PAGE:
Tuesday, January 24, 2012

sharing v. stealing

well, like I said earlier - I was pretty excited for this week
having the students once again jump into some historical roles
this time they have joined either the Federalist or Republican party
and tomorrow we will be having our own little political rally
for the election of 1800
so here's my dilemma:
when are you sharing a lesson, and when are you stealing?

because right now, I'm pretty sure that my lessons are being stolen
in person, right under my nose
now before I go further, I am all about sharing, and planning together
because from years past, I know that collaboration truly yields better teaching
so, with that being said
I'm in a situation where I will be teaching, and another teacher will come in
see what I'm doing, and then either take whatever direction sheet or handout I'm using
or ask for a copy
and that's that
and yes, I have talked to this teacher about this very situation
and yes, it stopped for a while
but today kicked things right back into the swing of things
I pride myself on being strong & outspoken
but being in this situation is just no fun
so my quick fix solution - emblazon my name on any project sheet I create
that way I know my projects are getting credit, even if  it is in just a small way

3 comments:

  1. Ack :( this is tough. I work in the college system (in Canada) and intellectual property is such a huge issue, especially with the rise in online courses (some colleges go so far as to say that as soon as any content is uploaded onto Blackboard, they own it!)

    Anyway, perhaps she means no harm, and just knows that you have good ideas. Or she could be lazy and have entitlement issues. I don't know, but I wish you luck!

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  2. I'm was in a similar situation earlier this year. I tailor all my worksheets to fit my kids and plan them out weeks in advance. Usually a well planned worksheet will last me a week to three weeks because I spend lots of time thinking about what I'll need and what direction I'll be headed in. So in the beginning of the year in an attempt to help out a new teacher I gave him a few of my worksheets to hold him off for a week or two, thinking I'd be nice. However he got hooked on them and started asking me for all of them. Now, I'm all for sharing but I don't like the idea that I have to hand over all of my hard work so another individual can have it a bit easier. I poured hours upon hours into those sheets. I did end up steering him in the right direction and he stopped asking. But I hear you on it being a tough spot to be put in.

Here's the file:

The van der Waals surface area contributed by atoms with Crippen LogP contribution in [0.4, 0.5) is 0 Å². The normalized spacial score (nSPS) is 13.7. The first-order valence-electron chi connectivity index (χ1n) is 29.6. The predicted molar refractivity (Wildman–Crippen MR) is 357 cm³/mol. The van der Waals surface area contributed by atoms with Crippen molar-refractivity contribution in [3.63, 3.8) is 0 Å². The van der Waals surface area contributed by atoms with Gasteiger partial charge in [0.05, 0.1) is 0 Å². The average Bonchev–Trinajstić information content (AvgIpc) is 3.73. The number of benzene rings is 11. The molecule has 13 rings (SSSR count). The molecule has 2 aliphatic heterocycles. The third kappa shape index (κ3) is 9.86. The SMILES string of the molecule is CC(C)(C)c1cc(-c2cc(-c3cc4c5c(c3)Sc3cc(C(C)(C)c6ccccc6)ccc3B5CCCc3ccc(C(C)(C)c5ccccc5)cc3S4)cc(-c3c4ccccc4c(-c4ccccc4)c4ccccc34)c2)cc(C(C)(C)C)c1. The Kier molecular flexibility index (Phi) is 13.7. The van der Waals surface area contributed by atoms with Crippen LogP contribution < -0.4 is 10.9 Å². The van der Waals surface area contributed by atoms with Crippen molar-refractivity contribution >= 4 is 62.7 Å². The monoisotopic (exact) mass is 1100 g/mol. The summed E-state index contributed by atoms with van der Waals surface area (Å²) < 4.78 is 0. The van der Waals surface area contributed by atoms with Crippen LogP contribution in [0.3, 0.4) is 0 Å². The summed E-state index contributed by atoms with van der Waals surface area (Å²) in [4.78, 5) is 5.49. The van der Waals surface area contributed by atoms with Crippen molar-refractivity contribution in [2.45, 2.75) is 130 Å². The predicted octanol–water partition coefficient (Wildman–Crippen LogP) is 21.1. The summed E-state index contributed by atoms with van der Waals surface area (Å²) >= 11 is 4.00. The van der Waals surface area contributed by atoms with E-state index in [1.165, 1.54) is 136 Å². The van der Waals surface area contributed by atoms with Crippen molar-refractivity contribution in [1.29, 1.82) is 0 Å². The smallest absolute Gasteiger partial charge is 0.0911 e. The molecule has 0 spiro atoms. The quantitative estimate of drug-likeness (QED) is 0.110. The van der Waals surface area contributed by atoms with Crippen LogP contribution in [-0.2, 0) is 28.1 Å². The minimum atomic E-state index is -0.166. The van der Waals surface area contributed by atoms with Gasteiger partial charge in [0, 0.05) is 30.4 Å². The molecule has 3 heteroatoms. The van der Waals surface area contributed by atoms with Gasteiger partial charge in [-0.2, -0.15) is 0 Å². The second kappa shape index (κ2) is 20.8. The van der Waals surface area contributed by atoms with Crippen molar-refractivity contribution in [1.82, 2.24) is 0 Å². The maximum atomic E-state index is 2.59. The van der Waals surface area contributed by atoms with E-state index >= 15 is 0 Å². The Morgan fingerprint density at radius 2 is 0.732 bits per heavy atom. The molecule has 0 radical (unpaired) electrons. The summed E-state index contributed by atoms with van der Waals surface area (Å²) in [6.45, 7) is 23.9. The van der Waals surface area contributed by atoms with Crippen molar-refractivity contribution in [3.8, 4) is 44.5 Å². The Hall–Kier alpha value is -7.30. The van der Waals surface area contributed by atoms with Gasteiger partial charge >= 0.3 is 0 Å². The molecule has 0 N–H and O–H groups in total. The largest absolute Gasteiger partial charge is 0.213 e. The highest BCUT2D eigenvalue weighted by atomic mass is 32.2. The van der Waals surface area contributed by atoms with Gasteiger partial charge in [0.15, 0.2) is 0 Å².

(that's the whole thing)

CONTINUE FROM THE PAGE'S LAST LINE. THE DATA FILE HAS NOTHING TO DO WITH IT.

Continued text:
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    Replies
    1. Ok - Jenn, you are in the exact situation! The only difference, the man I'm "helping" has been in the profession 21 years! Can I just tell you how much it kills me - I work so hard on my lessons, and like you said, handing over that work is just not right. I will be steering this one back in the right direction as well, again!

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